The joint of the present invention is best defined by reference to its cross-sectional geometry. Thus, in cross section, one embodiment of the joint includes a tab configured at the end of each arcuate outer wall segment. The tabs of adjacent ends are symmetrical to each other and are configured for contiguous engagement, thereby forming an exposed seam. A sealing weld extends along the seam to attach adjacent tabs at the seam.

Each tab has a straight, back portion which is in contiguous engagement with the corresponding back portion of the adjacent tab. Together, the tabs form a boss having a proximate neck portion and a distal body portion. The neck portion of the boss has a width smaller than the width of the body portion of the boss, with the boss having a perimeter which is configured in a curvilinear shape.

The joint also includes a retaining member which is configured at the end of the internal web. The retaining member has two lobes which are symmetrical to each other and which extend about the body portion of the boss and terminate at the neck portion of the boss. The retaining member is configured to capture the boss formed at the adjacent ends of the two arcuate outer wall segments with the lobes of the retaining member positioned substantially contiguous to the entire exterior contour of the boss.

In an alternative embodiment of the present invention, a joint is provided for connecting at least a first and a second segment of a structure having a substantially uniform cross section. The segments are preferably formed of an extruded material, such as aluminum. The joint has the capability of bearing a tensile load applied to the segments along a load axis. In cross section, the joint includes a retaining member configured at the end of the first segment. The retaining member has a perimeter configured in a curvilinear shape and is configured with a first and a second pair of inwardly projecting lobes, each having a load bearing surface positioned at an angle with respect to the normal to the load axis. The angle of the load bearing surfaces of the first pair of lobes with respect to the normal to the load axis is opposite to the angle of the load bearing surfaces of the second pair of lobes with respect to the normal to the load axis. The retaining member is preferably configured to be symmetrical about the load axis.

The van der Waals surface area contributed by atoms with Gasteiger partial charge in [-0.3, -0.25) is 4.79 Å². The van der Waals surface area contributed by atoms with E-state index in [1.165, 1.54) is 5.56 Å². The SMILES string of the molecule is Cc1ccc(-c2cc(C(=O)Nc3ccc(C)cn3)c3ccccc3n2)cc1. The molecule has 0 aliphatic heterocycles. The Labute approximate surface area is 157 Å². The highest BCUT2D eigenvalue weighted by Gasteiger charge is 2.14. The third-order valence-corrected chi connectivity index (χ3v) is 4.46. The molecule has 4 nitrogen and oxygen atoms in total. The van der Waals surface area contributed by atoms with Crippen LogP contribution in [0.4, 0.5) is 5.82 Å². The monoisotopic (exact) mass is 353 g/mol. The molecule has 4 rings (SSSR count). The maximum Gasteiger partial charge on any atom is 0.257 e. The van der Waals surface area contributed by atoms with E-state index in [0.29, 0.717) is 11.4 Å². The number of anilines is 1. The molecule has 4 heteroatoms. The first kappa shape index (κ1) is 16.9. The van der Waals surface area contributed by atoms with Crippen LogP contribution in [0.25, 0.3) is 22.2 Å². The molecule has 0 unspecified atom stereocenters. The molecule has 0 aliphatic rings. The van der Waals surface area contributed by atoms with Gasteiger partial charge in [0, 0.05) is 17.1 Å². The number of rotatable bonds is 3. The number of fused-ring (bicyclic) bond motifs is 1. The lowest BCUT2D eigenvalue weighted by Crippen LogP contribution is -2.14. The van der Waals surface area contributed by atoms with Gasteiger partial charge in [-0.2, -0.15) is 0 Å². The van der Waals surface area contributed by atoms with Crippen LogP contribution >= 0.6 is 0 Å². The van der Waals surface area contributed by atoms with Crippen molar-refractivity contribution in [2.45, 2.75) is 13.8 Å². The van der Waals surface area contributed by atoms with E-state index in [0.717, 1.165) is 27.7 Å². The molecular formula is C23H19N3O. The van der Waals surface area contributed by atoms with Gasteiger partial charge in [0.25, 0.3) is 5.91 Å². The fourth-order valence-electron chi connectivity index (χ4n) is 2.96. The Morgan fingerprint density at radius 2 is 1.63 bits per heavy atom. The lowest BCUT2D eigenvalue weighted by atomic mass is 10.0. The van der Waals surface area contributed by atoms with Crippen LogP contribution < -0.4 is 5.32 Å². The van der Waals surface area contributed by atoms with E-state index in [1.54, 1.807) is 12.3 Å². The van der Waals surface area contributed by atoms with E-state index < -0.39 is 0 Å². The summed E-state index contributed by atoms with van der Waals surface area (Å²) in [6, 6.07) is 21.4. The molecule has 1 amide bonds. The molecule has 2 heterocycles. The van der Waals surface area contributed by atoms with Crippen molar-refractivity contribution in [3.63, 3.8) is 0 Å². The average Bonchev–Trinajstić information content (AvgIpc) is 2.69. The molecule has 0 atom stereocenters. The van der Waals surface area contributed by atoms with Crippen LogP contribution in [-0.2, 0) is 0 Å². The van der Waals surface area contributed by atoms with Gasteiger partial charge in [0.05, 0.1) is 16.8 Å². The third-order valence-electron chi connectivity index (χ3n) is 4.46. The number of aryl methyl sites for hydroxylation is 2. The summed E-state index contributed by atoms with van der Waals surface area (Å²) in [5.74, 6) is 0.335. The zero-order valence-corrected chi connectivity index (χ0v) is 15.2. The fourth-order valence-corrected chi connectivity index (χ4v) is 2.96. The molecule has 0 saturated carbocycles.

The joint also includes a boss configured at the end of the second segment. Like the retaining member, the boss is preferably symmetrical about the load axis. The boss includes a proximate neck portion and a distal body portion, with the neck portion of the boss having a width smaller than the width of the body portion of the boss. The body portion of the boss is configured with a first and a second pair of outwardly projecting lips each having a load bearing surface.

Thus, the retaining member is configured to capture the boss. In its captured position, the load bearing surfaces of the first pair of lips are in engagement with the respective load bearing surfaces of the first pair of lobes of the retaining member and the load bearing surfaces of the second pair of lips are in engagement with the respective load bearing surfaces of the second pair of lobes of the retaining member. The first pair of lobes of the retaining member are positioned at a distal end of the first segment and are configured to mate with the boss at the neck of the boss. Additionally, the load bearing surfaces of the first pair of lobes extend inwardly towards the first segment, thereby providing a load bearing surface which counteracts the load applied at the load bearing surface of the second pair of lobes.

The retaining member includes two arms which extend about the body portion of the boss and terminate at the neck portion of the boss. The arms of the retaining member are symmetrical to each other about the load axis and are positioned in the joint to be substantially contiguous to the entire exterior contour of the boss.